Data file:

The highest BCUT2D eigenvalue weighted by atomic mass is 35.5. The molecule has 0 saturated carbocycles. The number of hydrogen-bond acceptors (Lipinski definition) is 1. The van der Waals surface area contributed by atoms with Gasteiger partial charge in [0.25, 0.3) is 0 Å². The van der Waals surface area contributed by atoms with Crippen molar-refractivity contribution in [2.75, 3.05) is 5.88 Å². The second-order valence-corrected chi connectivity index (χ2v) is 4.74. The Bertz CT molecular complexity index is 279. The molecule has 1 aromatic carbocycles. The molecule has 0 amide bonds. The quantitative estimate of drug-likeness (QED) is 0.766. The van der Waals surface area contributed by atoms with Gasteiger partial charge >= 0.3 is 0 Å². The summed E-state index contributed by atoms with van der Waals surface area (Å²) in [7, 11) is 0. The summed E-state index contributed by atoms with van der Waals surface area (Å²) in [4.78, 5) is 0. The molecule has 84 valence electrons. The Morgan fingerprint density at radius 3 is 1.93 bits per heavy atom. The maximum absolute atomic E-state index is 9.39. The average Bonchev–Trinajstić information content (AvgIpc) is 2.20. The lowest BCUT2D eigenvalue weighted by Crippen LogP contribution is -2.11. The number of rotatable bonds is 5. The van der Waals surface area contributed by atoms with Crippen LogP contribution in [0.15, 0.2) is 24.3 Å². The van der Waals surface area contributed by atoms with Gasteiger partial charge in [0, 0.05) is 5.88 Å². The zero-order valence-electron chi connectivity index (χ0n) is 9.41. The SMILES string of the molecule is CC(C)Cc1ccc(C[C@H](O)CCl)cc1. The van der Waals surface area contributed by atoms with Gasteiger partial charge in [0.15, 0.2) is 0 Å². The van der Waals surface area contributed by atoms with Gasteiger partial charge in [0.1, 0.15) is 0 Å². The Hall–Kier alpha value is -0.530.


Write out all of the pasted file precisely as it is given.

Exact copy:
The highest BCUT2D eigenvalue weighted by atomic mass is 35.5. The molecule has 0 saturated carbocycles. The number of hydrogen-bond acceptors (Lipinski definition) is 1. The van der Waals surface area contributed by atoms with Gasteiger partial charge in [0.25, 0.3) is 0 Å². The van der Waals surface area contributed by atoms with Crippen molar-refractivity contribution in [2.75, 3.05) is 5.88 Å². The second-order valence-corrected chi connectivity index (χ2v) is 4.74. The Bertz CT molecular complexity index is 279. The molecule has 1 aromatic carbocycles. The molecule has 0 amide bonds. The quantitative estimate of drug-likeness (QED) is 0.766. The van der Waals surface area contributed by atoms with Gasteiger partial charge >= 0.3 is 0 Å². The summed E-state index contributed by atoms with van der Waals surface area (Å²) in [7, 11) is 0. The summed E-state index contributed by atoms with van der Waals surface area (Å²) in [4.78, 5) is 0. The molecule has 84 valence electrons. The Morgan fingerprint density at radius 3 is 1.93 bits per heavy atom. The maximum absolute atomic E-state index is 9.39. The average Bonchev–Trinajstić information content (AvgIpc) is 2.20. The lowest BCUT2D eigenvalue weighted by Crippen LogP contribution is -2.11. The number of rotatable bonds is 5. The van der Waals surface area contributed by atoms with Crippen LogP contribution in [0.15, 0.2) is 24.3 Å². The van der Waals surface area contributed by atoms with Gasteiger partial charge in [0, 0.05) is 5.88 Å². The zero-order valence-electron chi connectivity index (χ0n) is 9.41. The SMILES string of the molecule is CC(C)Cc1ccc(C[C@H](O)CCl)cc1. The van der Waals surface area contributed by atoms with Gasteiger partial charge in [0.15, 0.2) is 0 Å². The van der Waals surface area contributed by atoms with Gasteiger partial charge in [0.1, 0.15) is 0 Å². The Hall–Kier alpha value is -0.530.